By Alexandria Zamecnik
Oct. 14, 2015
When Chief of the UW-Whitewater Police Services Department Matthew Kiederlen looked at the numbers for 2014, he didn’t see anything that surprised or shocked him.
There has been a steady decrease in arrests for liquor (19.8 percent) and drug (14.3 percent) law violations from the 2013 to 2014 year at the University of Wisconsin-Whitewater, according to the Annual Security Report & Policy Statement.
“The possibility of having zero or no crime is pretty slim,” Kiederlen said. “I think with the numbers we’re seeing, I’m fairly comfortable. I don’t feel like we’re excessive or crazy in any areas. I think we’ve seen some nice downward trends.”
Sexual Assault Stats
In fact, one of Kiederlen’s concerns is the underreporting in cases of sexually based offenses.
From 2013 to 2014, forcible sex offenses or rape on campus went from 14 to 11, while non-forcible sex offenses or fondling, went from zero to four.
On average, an estimated 211,200 rapes and sexual assaults were unreported each year from 2006 to 2010 in the United States, according to the Bureau of Justice Statistics.
“It’s one of the most underreported areas of criminality that exist, if not thee, but it’s definitely one of,” Kiederlen said. “We’ve been putting a lot of effort forth in trying to get people to come forward and let us know these things happened.”
Two of the reasons Kiederlen said two reasons to report sexual assaults are because of crime recidivism and it’s the right thing to do.
“Recent studies have found that 80 percent of these offenders are repeat offenders,” Kiederlen said. “This is not the first time that they have committed a sexually based crime.”
UW-Whitewater launched a campaign, “It’s On Us” as a cultural movement aimed at fundamentally shifting the way people think about sexual assault. The campaign is in its second year, with the campaign’s awareness day being held last month on Sept. 17.
“It’s just trying to let people know that we recognize these things happen and we’re here to help,” Kiederlen said. “People feel everything from self-blame to just pure embarrassment … We want people to know we recognize that and realize it and we still want you to tell us.”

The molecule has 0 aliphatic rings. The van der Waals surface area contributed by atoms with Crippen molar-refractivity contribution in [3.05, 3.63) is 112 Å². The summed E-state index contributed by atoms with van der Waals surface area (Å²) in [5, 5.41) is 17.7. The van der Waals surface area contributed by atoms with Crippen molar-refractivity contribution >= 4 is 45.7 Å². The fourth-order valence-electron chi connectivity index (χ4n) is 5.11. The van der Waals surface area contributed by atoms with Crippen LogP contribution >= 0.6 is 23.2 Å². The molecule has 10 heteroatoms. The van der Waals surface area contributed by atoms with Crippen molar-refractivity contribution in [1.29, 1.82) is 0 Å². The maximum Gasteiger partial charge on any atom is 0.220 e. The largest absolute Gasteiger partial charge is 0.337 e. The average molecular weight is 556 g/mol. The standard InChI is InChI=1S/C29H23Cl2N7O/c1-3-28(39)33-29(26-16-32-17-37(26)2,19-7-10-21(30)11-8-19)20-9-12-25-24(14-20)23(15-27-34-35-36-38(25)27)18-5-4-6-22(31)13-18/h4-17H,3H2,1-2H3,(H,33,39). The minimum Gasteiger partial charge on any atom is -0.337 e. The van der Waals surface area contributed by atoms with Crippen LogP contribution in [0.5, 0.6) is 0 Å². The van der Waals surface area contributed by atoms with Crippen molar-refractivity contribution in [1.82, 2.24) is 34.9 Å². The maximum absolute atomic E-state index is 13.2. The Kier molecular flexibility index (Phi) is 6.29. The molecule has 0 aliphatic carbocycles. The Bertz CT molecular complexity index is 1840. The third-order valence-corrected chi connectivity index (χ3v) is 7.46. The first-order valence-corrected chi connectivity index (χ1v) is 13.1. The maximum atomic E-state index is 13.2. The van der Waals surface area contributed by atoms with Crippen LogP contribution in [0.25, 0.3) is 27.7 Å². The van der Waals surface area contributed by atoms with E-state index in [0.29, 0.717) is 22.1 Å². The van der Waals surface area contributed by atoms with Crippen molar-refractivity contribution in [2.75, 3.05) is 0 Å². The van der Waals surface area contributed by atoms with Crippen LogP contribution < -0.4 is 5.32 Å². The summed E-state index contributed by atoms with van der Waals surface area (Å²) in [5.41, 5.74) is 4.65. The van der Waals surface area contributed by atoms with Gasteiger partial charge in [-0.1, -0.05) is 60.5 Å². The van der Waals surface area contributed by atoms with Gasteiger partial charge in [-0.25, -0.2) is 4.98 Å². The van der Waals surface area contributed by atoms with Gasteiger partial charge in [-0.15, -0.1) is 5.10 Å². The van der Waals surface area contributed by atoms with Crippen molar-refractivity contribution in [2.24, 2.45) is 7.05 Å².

Compared to other schools
UW-W has seen a slight increase in the number of disciplinary actions and judicial referrals for drug law violations, rising from 98 to 113, while liquor law violation referrals have stayed in the 700s.
Kiederlen said numbers from the report are cyclic and vary on what type of group of students are coming through.
Other schools in the UW System posted violation and referral numbers in similar ranges of UW-W’s own tallied offenses.
UW-Stevens Point had 142 drug violation referrals and 288 disciplinary alcohol referrals, in 2014. UW-Oshkosh had 146 drug law violations and 825 liquor law violations, in 2014.
Kiederlen said the difference from school to school is a hard thing to compare.
“On one hand, I could say that we have a pretty good combined enforcement effort between police, Residence Life and even our staff-faculty that will report those instances,” he said. “I think we are pretty proactive.”
Although drug law violation referrals have increased slightly, Kiederlen said the police department’s main purpose is to curb the distribution aspect of drugs on campus.
University police have been utilizing various means from undercover work to confidential informants. From four years ago, drug arrests and referrals are down by nearly 40 percent.
“There’s a big difference in everyone’s eyes of the young person who has 50 or 60 roofies or ecstasy pills that they’re distributing and the young person who’s got a joint or a bowl full of marijuana for personal use,” Kiederlen said.
In an article from the Royal Purple on April 1, 2015, President of Whitewater Student Government Allison Hetz campaigned on safety.
Hetz was reached out to for comment, but had not responded to media inquiries at press time.